Behind the book cover

Anyone who used to read my posts on Trashionista will know that I’m a little bit obsessed with book covers. The good, the bad and the ugly; how they get chosen and designed and how the authors feel about them. And why (oh why) does fiction by women get stuck with inappropriately childlike, insipid, or ‘romantic’ cover art?

For example, take a look at the cover of Hearts and Minds by Rosy Thornton.

It pastel-coloured, splattered with flowers and has a bird carrying a heart. Would you guess that this is thoughtful novel, focused on a women-only Cambridge college and the politics of Oxbridge-entrance? In short, it’s a classic campus novel, in the same vein as David Lodge, and the cover loses readers who would love the book, while irritating those who buy it expecting a light, romantic read.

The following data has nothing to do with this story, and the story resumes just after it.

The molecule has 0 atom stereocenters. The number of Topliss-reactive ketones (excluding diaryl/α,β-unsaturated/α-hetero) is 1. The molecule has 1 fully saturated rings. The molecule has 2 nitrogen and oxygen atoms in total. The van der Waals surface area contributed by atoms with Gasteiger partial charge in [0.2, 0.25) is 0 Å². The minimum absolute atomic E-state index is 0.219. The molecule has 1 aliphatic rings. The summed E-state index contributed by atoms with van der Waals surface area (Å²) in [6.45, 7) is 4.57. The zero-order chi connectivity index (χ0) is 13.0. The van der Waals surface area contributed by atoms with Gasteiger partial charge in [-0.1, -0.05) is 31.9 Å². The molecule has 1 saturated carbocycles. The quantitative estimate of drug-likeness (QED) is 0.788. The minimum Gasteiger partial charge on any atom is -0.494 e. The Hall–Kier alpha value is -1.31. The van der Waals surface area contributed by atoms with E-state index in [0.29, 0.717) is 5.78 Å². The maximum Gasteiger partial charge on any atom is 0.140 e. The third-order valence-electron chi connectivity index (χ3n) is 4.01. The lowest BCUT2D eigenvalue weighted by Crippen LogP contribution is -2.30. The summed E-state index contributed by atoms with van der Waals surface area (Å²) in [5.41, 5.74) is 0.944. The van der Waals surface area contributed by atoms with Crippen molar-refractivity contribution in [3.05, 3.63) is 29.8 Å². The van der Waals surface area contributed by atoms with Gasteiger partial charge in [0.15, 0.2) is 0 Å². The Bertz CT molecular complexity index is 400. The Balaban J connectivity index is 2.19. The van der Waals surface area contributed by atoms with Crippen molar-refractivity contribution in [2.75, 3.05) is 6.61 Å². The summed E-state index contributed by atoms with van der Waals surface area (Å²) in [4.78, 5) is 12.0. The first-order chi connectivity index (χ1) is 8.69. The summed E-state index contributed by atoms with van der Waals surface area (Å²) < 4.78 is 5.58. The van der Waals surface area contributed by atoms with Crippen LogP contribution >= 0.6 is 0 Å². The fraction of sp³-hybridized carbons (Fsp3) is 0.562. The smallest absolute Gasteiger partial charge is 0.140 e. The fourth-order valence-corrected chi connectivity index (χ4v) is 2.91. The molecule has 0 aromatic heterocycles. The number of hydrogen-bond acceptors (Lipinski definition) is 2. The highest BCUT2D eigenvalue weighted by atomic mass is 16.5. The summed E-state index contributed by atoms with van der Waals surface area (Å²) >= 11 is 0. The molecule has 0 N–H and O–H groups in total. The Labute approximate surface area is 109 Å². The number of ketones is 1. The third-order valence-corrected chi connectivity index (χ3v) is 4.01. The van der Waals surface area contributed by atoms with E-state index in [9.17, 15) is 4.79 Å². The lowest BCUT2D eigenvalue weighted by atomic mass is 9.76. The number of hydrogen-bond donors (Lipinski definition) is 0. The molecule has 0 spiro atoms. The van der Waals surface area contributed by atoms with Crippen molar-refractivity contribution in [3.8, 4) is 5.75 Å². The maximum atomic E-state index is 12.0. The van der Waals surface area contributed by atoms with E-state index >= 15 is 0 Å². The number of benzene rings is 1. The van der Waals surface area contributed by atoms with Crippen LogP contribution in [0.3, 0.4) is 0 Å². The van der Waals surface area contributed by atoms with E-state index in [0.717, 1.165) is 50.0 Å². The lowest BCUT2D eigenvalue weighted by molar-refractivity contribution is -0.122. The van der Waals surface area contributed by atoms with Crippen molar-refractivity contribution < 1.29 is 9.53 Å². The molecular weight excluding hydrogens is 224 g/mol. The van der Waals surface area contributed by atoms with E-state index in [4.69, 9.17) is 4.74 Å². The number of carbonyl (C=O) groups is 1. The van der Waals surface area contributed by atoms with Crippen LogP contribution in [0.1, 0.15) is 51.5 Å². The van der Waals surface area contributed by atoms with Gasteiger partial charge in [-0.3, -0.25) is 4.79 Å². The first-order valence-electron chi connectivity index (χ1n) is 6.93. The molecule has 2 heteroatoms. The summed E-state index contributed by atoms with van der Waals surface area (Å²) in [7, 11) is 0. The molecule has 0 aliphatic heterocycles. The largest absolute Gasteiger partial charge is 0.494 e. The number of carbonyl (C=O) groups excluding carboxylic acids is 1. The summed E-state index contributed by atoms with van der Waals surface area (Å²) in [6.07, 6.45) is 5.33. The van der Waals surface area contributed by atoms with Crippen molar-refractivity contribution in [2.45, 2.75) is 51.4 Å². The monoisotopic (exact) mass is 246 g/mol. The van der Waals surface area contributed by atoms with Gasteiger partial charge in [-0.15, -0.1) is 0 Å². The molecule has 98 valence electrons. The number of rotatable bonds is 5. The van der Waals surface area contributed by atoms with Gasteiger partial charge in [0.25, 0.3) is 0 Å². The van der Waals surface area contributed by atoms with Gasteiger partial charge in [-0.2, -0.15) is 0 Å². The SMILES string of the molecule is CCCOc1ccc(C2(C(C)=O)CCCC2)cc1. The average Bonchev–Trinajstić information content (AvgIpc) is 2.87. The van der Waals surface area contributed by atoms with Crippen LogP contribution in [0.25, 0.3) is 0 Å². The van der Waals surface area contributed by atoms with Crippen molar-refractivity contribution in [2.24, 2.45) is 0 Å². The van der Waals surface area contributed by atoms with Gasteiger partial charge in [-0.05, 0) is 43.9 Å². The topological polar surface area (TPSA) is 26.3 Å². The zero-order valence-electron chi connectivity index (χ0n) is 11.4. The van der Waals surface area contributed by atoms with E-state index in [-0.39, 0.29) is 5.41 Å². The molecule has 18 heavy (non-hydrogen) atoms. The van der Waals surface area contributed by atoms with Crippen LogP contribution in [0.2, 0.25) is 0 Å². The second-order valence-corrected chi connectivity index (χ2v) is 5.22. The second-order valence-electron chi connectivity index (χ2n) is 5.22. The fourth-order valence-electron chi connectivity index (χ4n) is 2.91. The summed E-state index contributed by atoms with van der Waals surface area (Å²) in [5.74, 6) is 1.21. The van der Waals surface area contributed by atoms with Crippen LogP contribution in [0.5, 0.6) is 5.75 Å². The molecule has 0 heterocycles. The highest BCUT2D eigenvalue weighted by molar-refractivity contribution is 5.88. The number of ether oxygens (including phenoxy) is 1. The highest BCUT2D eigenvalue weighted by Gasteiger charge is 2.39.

(For more on this, see Marie Phillips’ wonderful rant).

Anyway, it’s no surprise that I loved the inside story on the cover design for Joshilyn Jackson’s Gods in Alabama. It’s a wonderful book – go buy it right now – and an example of how wonderful cover art can be. Joshilyn reveals the true extent of author involvement (very, very little – and that’s if you’re lucky) and gives a sneak peek of the cover for her forthcoming book A Grownup Kind of Pretty (don’t get too excited, it’s not out until January 2012). Hop over the cut to see it.

I don’t usually like female figures with their heads cut off (a troublesome trend in cover art) but I love how striking this image is, and the way it hints at the decay at the heart of the springtime freshness with the browning of the cut apple.

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